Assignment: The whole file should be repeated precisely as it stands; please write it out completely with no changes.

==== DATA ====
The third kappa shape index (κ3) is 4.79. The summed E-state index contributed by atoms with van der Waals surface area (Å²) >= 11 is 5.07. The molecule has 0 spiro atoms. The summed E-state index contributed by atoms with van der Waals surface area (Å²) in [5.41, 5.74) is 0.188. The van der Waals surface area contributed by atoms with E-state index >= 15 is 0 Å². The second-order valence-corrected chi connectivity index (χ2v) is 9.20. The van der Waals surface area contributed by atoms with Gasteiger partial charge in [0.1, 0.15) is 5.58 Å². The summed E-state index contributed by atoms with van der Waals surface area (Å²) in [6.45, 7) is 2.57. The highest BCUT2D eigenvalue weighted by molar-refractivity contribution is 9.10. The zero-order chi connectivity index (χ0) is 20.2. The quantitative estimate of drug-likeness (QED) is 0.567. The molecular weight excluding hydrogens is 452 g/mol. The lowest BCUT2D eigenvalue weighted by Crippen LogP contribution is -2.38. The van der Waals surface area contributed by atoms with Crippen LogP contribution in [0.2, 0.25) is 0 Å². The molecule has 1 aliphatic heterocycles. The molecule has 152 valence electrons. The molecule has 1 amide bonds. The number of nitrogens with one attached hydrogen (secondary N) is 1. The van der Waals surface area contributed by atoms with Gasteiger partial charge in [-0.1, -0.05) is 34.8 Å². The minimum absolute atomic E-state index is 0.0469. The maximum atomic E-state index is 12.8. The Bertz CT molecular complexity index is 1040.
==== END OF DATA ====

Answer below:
The third kappa shape index (κ3) is 4.79. The summed E-state index contributed by atoms with van der Waals surface area (Å²) >= 11 is 5.07. The molecule has 0 spiro atoms. The summed E-state index contributed by atoms with van der Waals surface area (Å²) in [5.41, 5.74) is 0.188. The van der Waals surface area contributed by atoms with E-state index >= 15 is 0 Å². The second-order valence-corrected chi connectivity index (χ2v) is 9.20. The van der Waals surface area contributed by atoms with Gasteiger partial charge in [0.1, 0.15) is 5.58 Å². The summed E-state index contributed by atoms with van der Waals surface area (Å²) in [6.45, 7) is 2.57. The highest BCUT2D eigenvalue weighted by molar-refractivity contribution is 9.10. The zero-order chi connectivity index (χ0) is 20.2. The quantitative estimate of drug-likeness (QED) is 0.567. The molecular weight excluding hydrogens is 452 g/mol. The lowest BCUT2D eigenvalue weighted by Crippen LogP contribution is -2.38. The van der Waals surface area contributed by atoms with Crippen LogP contribution in [0.2, 0.25) is 0 Å². The molecule has 1 aliphatic heterocycles. The molecule has 152 valence electrons. The molecule has 1 amide bonds. The number of nitrogens with one attached hydrogen (secondary N) is 1. The van der Waals surface area contributed by atoms with Gasteiger partial charge in [-0.1, -0.05) is 34.8 Å². The minimum absolute atomic E-state index is 0.0469. The maximum atomic E-state index is 12.8. The Bertz CT molecular complexity index is 1040.